The Silence of the Lambs (1991)
“Dr. Hannibal Lecter. Brilliant. Cunning. Psychotic.”
Director: Jonathan Demme
Cast: Jodie Foster, Anthony Hopkins, Lawrence A. Bonney
Synopsis: A young F.B.I. cadet must confide in an incarcerated and manipulative killer to receive his help on catching another serial killer who skins his victims.
It’s easy to forget that Hannibal Lecter isn’t the primary villain of Jonathan Demme’s Silence of the Lambs. That privilege goes to Ted Levine’s Jame Gumb – or Buffalo Bill, as he is more frequently referred to – but, such is the impact Anthony Hopkins made as the creepily neat, precise and largely unblinking Lecter, that Levine’s character is largely overlooked. It’s Lecter’s complete control, his effortless intimidation of everyone around him, even while held in a prison cell, that makes him so frightening. Clarice Starling can barely stop herself from trembling in his presence during their first meeting, and the cops who seek him out during his escape bid later in the movie are bathed in nervous sweat, such is his influence. Monsters like Lecter, (when given screen time to breathe, which Brian Cox’s incarnation in Manhunter was not), come along only once in a generation, and Hopkins chilling performance is so convincing that it transformed his career.
Jodie Foster plays Clarice Starling, the rookie FBI investigator tasked with persuading convicted killer Hannibal Lecter (Hopkins) to help the agency’s hunt for Buffalo Bill, a serial killer who abducts young women and then skins them. Clarice is an intelligent, resourceful and ambitious agent, but there’s evidence in her manner of speech and nervous facial gestures that she is driven by some past trauma. Lecter, formerly a psychiatrist, immediately latches onto this flaw in Starling’s otherwise perfectly constructed facade of control – a benign version of Lecter’s own dominating personality – and agrees to co-operate with the agency only if he can question her about her past.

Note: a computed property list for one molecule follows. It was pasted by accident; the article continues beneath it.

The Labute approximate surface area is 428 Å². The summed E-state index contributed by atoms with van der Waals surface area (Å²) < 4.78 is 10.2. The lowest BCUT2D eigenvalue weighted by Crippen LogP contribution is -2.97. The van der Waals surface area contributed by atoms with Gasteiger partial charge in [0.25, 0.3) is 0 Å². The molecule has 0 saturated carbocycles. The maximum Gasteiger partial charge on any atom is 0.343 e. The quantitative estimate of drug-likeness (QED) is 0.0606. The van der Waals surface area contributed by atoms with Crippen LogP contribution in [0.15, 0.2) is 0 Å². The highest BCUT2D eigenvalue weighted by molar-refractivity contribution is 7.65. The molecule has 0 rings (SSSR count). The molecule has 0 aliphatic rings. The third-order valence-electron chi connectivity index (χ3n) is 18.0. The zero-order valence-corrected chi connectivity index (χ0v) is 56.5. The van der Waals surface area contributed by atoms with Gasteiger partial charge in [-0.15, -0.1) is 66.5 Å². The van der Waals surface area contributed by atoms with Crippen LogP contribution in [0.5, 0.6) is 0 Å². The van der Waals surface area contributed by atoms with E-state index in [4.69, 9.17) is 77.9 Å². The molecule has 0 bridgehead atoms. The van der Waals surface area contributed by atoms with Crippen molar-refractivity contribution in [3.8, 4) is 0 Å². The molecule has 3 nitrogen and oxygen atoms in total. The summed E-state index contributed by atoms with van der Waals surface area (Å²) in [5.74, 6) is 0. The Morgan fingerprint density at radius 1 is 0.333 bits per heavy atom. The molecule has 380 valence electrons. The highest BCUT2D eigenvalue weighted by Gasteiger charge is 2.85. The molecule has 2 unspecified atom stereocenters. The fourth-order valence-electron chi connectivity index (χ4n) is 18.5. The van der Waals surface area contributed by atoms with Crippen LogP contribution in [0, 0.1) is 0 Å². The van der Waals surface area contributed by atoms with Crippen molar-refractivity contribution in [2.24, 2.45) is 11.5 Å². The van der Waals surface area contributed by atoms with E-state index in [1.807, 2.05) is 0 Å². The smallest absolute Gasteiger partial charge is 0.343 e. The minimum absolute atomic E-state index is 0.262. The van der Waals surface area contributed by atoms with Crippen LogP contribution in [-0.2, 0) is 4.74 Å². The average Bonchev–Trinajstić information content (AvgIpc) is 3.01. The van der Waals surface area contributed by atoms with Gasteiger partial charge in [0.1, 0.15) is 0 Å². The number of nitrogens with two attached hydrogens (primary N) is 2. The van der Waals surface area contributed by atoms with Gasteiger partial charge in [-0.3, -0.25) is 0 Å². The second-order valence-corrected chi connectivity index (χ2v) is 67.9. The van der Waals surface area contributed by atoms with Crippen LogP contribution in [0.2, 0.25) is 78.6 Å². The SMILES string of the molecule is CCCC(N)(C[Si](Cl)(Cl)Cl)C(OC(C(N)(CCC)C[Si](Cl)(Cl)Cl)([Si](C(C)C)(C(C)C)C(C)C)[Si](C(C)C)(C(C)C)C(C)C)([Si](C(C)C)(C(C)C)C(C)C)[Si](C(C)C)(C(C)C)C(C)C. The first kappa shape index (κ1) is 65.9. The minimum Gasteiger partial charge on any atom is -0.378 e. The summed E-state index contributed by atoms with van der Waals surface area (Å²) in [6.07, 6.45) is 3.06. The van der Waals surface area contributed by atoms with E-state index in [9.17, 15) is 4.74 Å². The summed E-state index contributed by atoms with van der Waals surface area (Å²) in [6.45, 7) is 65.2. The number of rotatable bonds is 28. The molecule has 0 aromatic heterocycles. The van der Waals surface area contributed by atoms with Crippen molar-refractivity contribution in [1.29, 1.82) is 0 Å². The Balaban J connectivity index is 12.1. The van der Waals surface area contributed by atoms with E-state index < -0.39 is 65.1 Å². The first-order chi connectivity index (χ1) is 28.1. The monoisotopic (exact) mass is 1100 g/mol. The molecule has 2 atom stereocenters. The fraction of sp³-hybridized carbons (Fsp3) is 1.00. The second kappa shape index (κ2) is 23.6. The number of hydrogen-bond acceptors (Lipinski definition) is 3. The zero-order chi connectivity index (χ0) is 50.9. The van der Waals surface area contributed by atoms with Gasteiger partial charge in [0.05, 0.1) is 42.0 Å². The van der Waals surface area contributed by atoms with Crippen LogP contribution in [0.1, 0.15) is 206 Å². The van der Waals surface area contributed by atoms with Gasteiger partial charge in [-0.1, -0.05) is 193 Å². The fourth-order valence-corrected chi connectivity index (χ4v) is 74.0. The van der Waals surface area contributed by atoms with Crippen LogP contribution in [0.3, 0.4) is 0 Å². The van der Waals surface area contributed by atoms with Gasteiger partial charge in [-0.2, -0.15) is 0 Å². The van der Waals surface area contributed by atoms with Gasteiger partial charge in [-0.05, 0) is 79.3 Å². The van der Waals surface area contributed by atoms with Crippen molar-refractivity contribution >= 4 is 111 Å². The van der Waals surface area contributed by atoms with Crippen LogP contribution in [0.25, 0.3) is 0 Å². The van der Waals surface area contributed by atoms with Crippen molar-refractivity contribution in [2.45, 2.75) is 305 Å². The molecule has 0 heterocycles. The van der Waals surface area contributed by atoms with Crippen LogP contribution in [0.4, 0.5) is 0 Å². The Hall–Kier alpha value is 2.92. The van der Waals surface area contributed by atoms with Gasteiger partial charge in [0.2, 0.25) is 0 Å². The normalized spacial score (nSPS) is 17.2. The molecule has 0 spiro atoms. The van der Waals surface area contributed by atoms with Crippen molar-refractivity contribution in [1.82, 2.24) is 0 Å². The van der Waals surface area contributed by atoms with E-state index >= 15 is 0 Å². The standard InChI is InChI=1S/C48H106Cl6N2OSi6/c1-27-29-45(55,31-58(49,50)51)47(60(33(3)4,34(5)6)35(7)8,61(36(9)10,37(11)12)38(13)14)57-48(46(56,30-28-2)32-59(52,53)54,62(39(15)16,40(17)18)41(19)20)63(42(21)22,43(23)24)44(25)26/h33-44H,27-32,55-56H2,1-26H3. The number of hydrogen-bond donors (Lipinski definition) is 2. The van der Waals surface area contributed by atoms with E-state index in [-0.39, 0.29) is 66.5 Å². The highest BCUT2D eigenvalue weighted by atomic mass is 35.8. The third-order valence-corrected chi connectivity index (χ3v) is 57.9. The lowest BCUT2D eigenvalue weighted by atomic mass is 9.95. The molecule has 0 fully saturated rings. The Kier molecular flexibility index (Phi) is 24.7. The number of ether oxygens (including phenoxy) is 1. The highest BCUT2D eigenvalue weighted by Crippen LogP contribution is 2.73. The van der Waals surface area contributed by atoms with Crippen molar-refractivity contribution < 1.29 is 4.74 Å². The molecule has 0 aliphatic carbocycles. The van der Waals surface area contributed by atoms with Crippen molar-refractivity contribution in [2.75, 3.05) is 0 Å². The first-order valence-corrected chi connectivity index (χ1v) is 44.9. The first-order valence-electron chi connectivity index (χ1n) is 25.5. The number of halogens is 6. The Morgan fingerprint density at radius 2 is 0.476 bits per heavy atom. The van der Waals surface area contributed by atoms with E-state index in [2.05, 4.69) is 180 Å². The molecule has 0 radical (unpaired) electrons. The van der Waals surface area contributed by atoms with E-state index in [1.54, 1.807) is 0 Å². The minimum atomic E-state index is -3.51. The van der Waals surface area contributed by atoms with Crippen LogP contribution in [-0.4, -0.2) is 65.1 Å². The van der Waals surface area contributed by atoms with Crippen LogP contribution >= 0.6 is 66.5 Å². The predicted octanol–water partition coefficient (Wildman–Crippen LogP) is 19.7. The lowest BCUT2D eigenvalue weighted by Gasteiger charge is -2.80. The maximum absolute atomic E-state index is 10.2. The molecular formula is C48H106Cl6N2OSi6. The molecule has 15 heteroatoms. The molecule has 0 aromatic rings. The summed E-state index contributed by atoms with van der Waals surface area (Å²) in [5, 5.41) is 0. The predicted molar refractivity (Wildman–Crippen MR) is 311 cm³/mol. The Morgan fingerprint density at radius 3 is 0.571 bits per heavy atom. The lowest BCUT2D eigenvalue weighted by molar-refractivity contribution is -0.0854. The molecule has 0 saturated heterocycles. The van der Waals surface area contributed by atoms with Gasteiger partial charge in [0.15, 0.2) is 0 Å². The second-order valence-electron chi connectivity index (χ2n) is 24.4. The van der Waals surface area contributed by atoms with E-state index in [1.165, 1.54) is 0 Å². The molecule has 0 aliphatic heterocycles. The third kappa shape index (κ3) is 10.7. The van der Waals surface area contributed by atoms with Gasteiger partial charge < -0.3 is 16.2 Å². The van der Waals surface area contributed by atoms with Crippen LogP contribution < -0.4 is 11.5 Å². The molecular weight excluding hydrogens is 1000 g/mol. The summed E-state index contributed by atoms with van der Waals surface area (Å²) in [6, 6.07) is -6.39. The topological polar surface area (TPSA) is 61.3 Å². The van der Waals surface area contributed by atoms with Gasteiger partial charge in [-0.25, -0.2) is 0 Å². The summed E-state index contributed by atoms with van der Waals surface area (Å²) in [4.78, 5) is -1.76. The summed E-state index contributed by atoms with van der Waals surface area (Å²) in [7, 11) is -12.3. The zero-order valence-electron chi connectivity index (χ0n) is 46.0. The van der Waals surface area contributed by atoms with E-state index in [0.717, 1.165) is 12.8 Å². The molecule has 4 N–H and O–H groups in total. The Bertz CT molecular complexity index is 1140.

Silence of the Lambs is one of those movies in which some of the parts are greater than the whole. So powerful is Hopkins performance – and so well-written is his character – that we tend to overlook the glaring plot holes, the stupid decisions made by apparently intelligent people, and that misfiring stunt in which the audience is tricked into thinking its watching one situation unfold when actually it’s watching something else entirely. Yeah, that sequence has a certain wow factor, but it’s a pretty shoddy trick, and one that temporarily catapults the viewer out of the movie. If the entire movie was as exceptional as the scenes shared by Hopkins and Foster it would undoubtedly be a bona fide classic, but other aspects such as the workmanlike protege relationship between Starling and Scott Glenn’s FBI agent and practically everything about the Buffalo Bill sub-plot (you know Bill – the only man with a 20-foot well in his house) drag it down to a level that, while transcending the ordinary, only just manages to do so.
(Reviewed 11th September 2012)